If you want to be more efficient, hook up 2 or 3 LEDS in series. 3 of them at 3.5 V would be 10.5V, leaving 1.5V across the resistor. The total current (power) used is the same, but now, instead of heating up a resistor and lighting 1 LED, we are lighting up 3 LEDs instead of one. I leave finding the size of the resistor in this case as an exercise for anyone one that really wants to find out because I gotta go and don't have any more time :(
Add pictures here
<% if( /^image/.test(type) ){ %>
<% } %>
<%-name%>
Add image file
Upload
Ook wrote:

Thanks. That's about the most practical suggestion so far, considering that the plane in question has front and rear spars with shear webs. That would require 3 LEDs per rib to light up each bay, which would be very convenient to do with three in series with each resistor. The next thing to do is a monokote test, to see which colors will light up the right amount with LEDs turned on inside. I don't want to use transparent colors. That would be too much. Maybe yellow and red.
Add pictures here
<% if( /^image/.test(type) ){ %>
<% } %>
<%-name%>
Add image file
Upload
<ship>

Here is another thought. Using the math I did, if you had a 12V battery and 3 LEDS, each 3.5V, then your resistor would be 60 ohm, and you could use a 1/4 or 1/8 watt resistor. However! If your LEDs turned out to be 3.0 V and not 3.5, then the current through them would be 50mA, not 25mA. You may be pushing their design limitations and risk burning them out, and the resistor may get hot depending on the size your used.
If you want to get fancy, you could build a current regulator and set it at 25mA. Use this in place of your current limiting resistor. Then you could use any combination of 1, 2, or 3 LEDs, and the current would still be properly regulated. An LM317 will do this quite nicely. The downside of this is that you need to understand a bit about electronics, or find a friend that does to design it for you. I could whip one out pretty quickly, but if you don't know a bit about electronics, you won't know what to do if it's not working, or how to test that it is indeed working correctly.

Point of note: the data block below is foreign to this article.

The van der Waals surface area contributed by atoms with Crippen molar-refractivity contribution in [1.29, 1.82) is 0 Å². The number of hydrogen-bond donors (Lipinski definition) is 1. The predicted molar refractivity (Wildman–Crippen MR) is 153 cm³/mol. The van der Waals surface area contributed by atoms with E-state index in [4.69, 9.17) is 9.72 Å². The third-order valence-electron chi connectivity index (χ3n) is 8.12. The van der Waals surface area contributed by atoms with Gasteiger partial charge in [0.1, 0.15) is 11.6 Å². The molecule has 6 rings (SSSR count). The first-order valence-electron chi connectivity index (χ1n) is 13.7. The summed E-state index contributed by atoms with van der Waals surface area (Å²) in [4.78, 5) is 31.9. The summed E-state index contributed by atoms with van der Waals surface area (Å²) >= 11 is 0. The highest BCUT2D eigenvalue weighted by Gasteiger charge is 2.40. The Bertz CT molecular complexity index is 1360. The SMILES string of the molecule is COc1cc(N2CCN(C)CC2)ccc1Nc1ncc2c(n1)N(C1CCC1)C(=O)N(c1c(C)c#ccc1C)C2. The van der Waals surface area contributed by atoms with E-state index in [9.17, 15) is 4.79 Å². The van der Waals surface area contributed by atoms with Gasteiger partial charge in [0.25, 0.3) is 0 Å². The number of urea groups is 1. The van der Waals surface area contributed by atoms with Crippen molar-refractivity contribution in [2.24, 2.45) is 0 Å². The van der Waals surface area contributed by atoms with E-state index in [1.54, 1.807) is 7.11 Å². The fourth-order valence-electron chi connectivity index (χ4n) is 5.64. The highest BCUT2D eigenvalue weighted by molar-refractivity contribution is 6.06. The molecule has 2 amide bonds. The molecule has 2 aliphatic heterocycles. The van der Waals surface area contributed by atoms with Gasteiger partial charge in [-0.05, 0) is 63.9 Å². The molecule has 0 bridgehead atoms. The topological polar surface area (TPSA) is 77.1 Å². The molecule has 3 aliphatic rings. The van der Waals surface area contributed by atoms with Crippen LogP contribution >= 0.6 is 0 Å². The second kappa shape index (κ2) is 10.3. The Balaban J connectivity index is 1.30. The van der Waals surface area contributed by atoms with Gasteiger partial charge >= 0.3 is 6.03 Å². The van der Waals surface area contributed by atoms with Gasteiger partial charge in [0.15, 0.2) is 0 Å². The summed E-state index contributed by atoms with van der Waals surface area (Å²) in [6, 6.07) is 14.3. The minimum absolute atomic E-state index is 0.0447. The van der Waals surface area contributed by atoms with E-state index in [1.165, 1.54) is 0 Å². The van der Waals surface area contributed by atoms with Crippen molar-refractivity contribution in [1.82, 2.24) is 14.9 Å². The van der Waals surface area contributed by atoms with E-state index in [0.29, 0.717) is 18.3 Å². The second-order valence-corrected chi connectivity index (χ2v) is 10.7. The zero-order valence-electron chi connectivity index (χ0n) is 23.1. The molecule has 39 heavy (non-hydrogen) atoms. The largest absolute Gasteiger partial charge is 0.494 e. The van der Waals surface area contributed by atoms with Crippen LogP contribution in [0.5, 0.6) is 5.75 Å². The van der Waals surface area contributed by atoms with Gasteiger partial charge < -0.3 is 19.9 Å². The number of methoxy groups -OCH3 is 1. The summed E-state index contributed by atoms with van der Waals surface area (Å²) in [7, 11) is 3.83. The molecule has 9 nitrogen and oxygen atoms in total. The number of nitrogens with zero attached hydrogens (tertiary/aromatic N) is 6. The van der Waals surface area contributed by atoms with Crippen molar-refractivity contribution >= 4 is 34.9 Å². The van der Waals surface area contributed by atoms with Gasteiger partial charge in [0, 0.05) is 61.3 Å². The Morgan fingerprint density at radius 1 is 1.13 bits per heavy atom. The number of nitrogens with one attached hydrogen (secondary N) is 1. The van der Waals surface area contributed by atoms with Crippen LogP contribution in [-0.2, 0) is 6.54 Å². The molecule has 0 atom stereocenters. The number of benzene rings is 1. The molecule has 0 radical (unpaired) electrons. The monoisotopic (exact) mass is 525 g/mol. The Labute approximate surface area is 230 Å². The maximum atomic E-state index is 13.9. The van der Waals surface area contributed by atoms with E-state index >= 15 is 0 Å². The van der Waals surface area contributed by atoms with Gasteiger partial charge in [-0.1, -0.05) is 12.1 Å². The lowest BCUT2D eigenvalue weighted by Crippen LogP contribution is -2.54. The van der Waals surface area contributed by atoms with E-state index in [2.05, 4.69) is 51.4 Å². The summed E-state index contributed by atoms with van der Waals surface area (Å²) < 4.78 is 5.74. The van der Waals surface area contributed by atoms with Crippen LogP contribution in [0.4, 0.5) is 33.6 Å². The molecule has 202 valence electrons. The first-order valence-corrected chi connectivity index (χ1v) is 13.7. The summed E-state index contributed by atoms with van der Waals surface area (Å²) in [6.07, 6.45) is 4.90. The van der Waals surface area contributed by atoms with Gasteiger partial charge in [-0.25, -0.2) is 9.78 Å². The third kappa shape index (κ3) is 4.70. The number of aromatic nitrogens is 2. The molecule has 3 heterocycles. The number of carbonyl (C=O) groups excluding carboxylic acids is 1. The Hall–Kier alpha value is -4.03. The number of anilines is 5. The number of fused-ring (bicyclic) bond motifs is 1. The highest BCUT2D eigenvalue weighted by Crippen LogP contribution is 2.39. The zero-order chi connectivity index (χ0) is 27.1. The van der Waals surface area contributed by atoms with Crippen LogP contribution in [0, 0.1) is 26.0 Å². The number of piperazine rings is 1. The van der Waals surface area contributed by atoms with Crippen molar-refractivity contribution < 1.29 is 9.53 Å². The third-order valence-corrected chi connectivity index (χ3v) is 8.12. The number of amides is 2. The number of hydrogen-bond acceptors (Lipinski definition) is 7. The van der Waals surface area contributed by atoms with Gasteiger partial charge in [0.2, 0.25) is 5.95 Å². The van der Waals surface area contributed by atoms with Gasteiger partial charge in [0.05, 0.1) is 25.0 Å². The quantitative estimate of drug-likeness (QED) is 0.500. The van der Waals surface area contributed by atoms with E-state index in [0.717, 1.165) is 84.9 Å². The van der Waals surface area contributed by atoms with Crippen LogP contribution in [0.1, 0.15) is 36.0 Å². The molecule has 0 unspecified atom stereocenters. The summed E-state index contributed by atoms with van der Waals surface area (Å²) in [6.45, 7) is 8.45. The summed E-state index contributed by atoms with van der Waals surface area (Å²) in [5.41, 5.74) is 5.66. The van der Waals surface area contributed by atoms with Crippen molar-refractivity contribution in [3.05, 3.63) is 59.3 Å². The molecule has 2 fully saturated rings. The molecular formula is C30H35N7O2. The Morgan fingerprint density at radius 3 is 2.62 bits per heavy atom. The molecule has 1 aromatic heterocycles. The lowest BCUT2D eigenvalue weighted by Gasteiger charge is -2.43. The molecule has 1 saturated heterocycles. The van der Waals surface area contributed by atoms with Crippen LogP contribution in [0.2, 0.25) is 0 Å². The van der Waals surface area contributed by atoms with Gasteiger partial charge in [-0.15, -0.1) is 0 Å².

Add pictures here
<% if( /^image/.test(type) ){ %>
<% } %>
<%-name%>
Add image file
Upload
The ONLY reason I limited the discussed resistance to 500 ohm resistors is that the poster said that the LEDs came with them.
LEDS also vary in the voltage drop across the LED. So, you generally need to read the complete spec sheet, or do a little testing. I.E. lets say that the LED drops 3/10v at rated current. So, the resistor only drops 3.3v instead of the 3.6. Actually, the LED may have a much greater voltage drop due to internal construction. Another issue is brightness matching, esp. between different color LEDs. Maximum applied voltage may be 3,6v, or it may have been the working voltage spec. I have no way to know. Some LEDs have internal regulation and or series led chips. Yes, the dissipation of the resistor must be taken into account. Certainly series operation will result in less resistor dissapation, thus more efficiency. It may be that a combination of series and parallel leds with small value balance resistors provides the best overall solution.

Add pictures here
<% if( /^image/.test(type) ){ %>
<% } %>
<%-name%>
Add image file
Upload

Polytechforum.com is a website by engineers for engineers. It is not affiliated with any of manufacturers or vendors discussed here. All logos and trade names are the property of their respective owners.